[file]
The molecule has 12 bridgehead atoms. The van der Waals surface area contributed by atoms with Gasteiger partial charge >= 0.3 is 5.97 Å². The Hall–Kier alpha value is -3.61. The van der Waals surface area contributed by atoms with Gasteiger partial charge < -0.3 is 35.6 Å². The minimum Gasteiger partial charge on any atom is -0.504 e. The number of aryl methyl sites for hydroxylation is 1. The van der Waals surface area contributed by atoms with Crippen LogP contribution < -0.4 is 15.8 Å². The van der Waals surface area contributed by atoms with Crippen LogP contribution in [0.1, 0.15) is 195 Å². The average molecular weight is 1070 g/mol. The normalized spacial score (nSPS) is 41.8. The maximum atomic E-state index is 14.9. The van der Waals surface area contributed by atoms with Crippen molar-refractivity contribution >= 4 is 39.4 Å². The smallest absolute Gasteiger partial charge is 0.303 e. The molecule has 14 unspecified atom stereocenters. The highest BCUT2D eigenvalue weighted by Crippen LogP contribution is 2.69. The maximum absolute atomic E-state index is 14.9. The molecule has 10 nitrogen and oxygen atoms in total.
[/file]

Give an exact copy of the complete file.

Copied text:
The molecule has 12 bridgehead atoms. The van der Waals surface area contributed by atoms with Gasteiger partial charge >= 0.3 is 5.97 Å². The Hall–Kier alpha value is -3.61. The van der Waals surface area contributed by atoms with Gasteiger partial charge < -0.3 is 35.6 Å². The minimum Gasteiger partial charge on any atom is -0.504 e. The number of aryl methyl sites for hydroxylation is 1. The van der Waals surface area contributed by atoms with Crippen LogP contribution < -0.4 is 15.8 Å². The van der Waals surface area contributed by atoms with Crippen LogP contribution in [0.1, 0.15) is 195 Å². The average molecular weight is 1070 g/mol. The normalized spacial score (nSPS) is 41.8. The maximum atomic E-state index is 14.9. The van der Waals surface area contributed by atoms with Crippen molar-refractivity contribution >= 4 is 39.4 Å². The smallest absolute Gasteiger partial charge is 0.303 e. The molecule has 14 unspecified atom stereocenters. The highest BCUT2D eigenvalue weighted by Crippen LogP contribution is 2.69. The maximum absolute atomic E-state index is 14.9. The molecule has 10 nitrogen and oxygen atoms in total.